Credit Card Charge-Offs Still Troubling

Credit cardsCredit card charge-offs – or loans deemed uncollectible and written off – edged mostly upward in January as reported by the major card issuers, although there is some optimism in the stabilizing of delinquency rates.
Delinquencies – accounts running 30 days late – is generally a harbinger of bad loans to come. Most of the major card issuers either reported modest decreases or little change in the delinquency rates for January compared with December.
But for now, the credit card issuers are mired in write-offs as they face the prospects of reduced revenues from landmark restrictions on interest rate hikes and some fees taking effect on Monday.
JPMorgan Chase, the top general-purpose card issuer, said it wrote off 10.91 percent of credit-card loans last month, up from 7.11 percent in December. Chase had said last month that it projected a jump in write-offs based on a “payment holiday” offered costumers in the first half of 2009, which pushed defaults in the fourth quarter down – and now are bouncing back up.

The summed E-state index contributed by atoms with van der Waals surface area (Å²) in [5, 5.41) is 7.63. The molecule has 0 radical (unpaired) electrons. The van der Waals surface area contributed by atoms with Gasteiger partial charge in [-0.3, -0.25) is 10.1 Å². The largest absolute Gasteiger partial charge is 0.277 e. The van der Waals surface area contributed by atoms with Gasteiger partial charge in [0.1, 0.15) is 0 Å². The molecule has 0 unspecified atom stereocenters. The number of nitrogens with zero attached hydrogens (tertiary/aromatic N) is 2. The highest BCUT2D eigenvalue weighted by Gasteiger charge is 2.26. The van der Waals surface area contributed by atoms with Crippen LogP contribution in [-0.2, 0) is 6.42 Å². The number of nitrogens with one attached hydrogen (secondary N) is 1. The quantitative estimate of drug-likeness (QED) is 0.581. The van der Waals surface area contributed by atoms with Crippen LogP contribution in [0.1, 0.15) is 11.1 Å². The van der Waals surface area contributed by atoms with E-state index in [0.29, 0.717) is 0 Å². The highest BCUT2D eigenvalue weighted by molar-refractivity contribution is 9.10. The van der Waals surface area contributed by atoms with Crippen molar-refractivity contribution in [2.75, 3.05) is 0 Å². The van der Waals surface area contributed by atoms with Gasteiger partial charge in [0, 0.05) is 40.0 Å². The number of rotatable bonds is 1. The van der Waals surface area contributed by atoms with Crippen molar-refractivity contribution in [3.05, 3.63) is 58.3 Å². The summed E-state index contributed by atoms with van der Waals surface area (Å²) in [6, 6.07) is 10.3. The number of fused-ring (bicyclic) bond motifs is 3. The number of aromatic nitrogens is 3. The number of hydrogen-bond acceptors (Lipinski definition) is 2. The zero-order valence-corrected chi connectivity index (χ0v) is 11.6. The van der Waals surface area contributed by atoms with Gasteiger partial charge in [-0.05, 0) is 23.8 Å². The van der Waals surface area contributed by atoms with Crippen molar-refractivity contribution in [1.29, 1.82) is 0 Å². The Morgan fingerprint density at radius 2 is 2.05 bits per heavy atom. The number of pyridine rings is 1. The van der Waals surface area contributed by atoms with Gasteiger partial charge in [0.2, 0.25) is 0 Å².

Citigroup wrote off 9.8 percent, up from 9.56 percent in December. Bank of America again had the highest write-off rate with 13.25 percent in January, but it was lower than its December rate of 13.53 percent.
Capital One said charge-offs in its domestic credit-card unit climbed to 10.41 percent in January from 10.14 percent the previous month.
American Express, the most common card used for purchases, still holds the most robust outlook among its competitors with a 7 percent write-off rate, compared to 7.1 percent in December.
Discover reported charge-offs in January at 8.58 percent of credit-card loans, down from 8.68 percent the previous month.

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